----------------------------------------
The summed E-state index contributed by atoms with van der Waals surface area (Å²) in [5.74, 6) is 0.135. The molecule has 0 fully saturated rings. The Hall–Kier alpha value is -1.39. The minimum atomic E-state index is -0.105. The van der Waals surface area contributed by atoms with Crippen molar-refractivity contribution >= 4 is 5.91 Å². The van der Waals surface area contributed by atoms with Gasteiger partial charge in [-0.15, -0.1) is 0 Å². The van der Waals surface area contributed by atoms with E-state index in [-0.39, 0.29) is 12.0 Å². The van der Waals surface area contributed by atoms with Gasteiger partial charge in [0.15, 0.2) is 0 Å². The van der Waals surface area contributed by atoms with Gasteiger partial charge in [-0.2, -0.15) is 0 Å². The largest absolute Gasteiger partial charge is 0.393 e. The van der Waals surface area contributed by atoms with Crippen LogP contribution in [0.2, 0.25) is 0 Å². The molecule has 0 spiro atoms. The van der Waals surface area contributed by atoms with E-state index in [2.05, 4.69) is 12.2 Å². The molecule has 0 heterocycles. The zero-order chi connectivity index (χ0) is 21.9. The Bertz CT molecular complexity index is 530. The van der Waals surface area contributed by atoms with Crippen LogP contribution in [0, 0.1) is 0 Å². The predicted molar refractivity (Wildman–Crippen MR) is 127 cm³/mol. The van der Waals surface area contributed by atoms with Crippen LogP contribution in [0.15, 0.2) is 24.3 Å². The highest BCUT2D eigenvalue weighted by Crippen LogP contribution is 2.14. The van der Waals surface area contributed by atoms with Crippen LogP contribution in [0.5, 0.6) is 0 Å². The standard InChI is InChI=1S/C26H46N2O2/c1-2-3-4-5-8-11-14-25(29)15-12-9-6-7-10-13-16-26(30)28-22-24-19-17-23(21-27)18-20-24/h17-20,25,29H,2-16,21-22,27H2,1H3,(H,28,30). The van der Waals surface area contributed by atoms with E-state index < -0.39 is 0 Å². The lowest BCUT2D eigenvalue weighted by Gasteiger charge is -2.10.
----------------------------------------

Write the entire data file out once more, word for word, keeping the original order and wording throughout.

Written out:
The summed E-state index contributed by atoms with van der Waals surface area (Å²) in [5.74, 6) is 0.135. The molecule has 0 fully saturated rings. The Hall–Kier alpha value is -1.39. The minimum atomic E-state index is -0.105. The van der Waals surface area contributed by atoms with Crippen molar-refractivity contribution >= 4 is 5.91 Å². The van der Waals surface area contributed by atoms with Gasteiger partial charge in [-0.15, -0.1) is 0 Å². The van der Waals surface area contributed by atoms with E-state index in [-0.39, 0.29) is 12.0 Å². The van der Waals surface area contributed by atoms with Gasteiger partial charge in [0.15, 0.2) is 0 Å². The van der Waals surface area contributed by atoms with Gasteiger partial charge in [-0.2, -0.15) is 0 Å². The largest absolute Gasteiger partial charge is 0.393 e. The van der Waals surface area contributed by atoms with Crippen LogP contribution in [0.2, 0.25) is 0 Å². The molecule has 0 spiro atoms. The van der Waals surface area contributed by atoms with E-state index in [2.05, 4.69) is 12.2 Å². The molecule has 0 heterocycles. The zero-order chi connectivity index (χ0) is 21.9. The Bertz CT molecular complexity index is 530. The van der Waals surface area contributed by atoms with Crippen LogP contribution in [0, 0.1) is 0 Å². The predicted molar refractivity (Wildman–Crippen MR) is 127 cm³/mol. The van der Waals surface area contributed by atoms with Crippen LogP contribution in [0.15, 0.2) is 24.3 Å². The highest BCUT2D eigenvalue weighted by Crippen LogP contribution is 2.14. The van der Waals surface area contributed by atoms with Crippen LogP contribution in [0.5, 0.6) is 0 Å². The standard InChI is InChI=1S/C26H46N2O2/c1-2-3-4-5-8-11-14-25(29)15-12-9-6-7-10-13-16-26(30)28-22-24-19-17-23(21-27)18-20-24/h17-20,25,29H,2-16,21-22,27H2,1H3,(H,28,30). The van der Waals surface area contributed by atoms with E-state index < -0.39 is 0 Å². The lowest BCUT2D eigenvalue weighted by Gasteiger charge is -2.10.